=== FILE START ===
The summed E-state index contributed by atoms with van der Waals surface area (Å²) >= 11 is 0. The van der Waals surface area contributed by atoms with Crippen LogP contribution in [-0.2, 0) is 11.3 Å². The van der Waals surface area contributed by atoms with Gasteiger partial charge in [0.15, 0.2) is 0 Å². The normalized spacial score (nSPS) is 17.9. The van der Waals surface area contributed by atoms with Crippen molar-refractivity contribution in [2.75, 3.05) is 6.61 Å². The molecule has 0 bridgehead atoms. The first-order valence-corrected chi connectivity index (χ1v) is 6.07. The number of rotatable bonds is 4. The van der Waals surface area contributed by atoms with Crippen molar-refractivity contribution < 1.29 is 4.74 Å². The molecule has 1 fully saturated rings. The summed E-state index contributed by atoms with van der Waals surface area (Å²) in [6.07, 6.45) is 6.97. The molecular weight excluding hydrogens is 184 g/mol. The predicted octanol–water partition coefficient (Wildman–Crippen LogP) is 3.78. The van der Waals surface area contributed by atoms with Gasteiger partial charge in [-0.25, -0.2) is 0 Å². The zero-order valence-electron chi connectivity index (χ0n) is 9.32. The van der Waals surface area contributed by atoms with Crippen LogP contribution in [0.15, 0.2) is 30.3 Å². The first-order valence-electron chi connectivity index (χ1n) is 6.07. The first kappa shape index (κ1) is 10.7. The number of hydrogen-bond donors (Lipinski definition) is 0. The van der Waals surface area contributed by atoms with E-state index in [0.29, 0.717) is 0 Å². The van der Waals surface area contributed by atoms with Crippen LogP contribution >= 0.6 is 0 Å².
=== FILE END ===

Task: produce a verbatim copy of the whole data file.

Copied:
The summed E-state index contributed by atoms with van der Waals surface area (Å²) >= 11 is 0. The van der Waals surface area contributed by atoms with Crippen LogP contribution in [-0.2, 0) is 11.3 Å². The van der Waals surface area contributed by atoms with Gasteiger partial charge in [0.15, 0.2) is 0 Å². The normalized spacial score (nSPS) is 17.9. The van der Waals surface area contributed by atoms with Crippen molar-refractivity contribution in [2.75, 3.05) is 6.61 Å². The molecule has 0 bridgehead atoms. The first-order valence-corrected chi connectivity index (χ1v) is 6.07. The number of rotatable bonds is 4. The van der Waals surface area contributed by atoms with Crippen molar-refractivity contribution < 1.29 is 4.74 Å². The molecule has 1 fully saturated rings. The summed E-state index contributed by atoms with van der Waals surface area (Å²) in [6.07, 6.45) is 6.97. The molecular weight excluding hydrogens is 184 g/mol. The predicted octanol–water partition coefficient (Wildman–Crippen LogP) is 3.78. The van der Waals surface area contributed by atoms with Gasteiger partial charge in [-0.25, -0.2) is 0 Å². The zero-order valence-electron chi connectivity index (χ0n) is 9.32. The van der Waals surface area contributed by atoms with Crippen LogP contribution in [0.15, 0.2) is 30.3 Å². The first-order valence-electron chi connectivity index (χ1n) is 6.07. The first kappa shape index (κ1) is 10.7. The number of hydrogen-bond donors (Lipinski definition) is 0. The van der Waals surface area contributed by atoms with E-state index in [0.29, 0.717) is 0 Å². The van der Waals surface area contributed by atoms with Crippen LogP contribution >= 0.6 is 0 Å².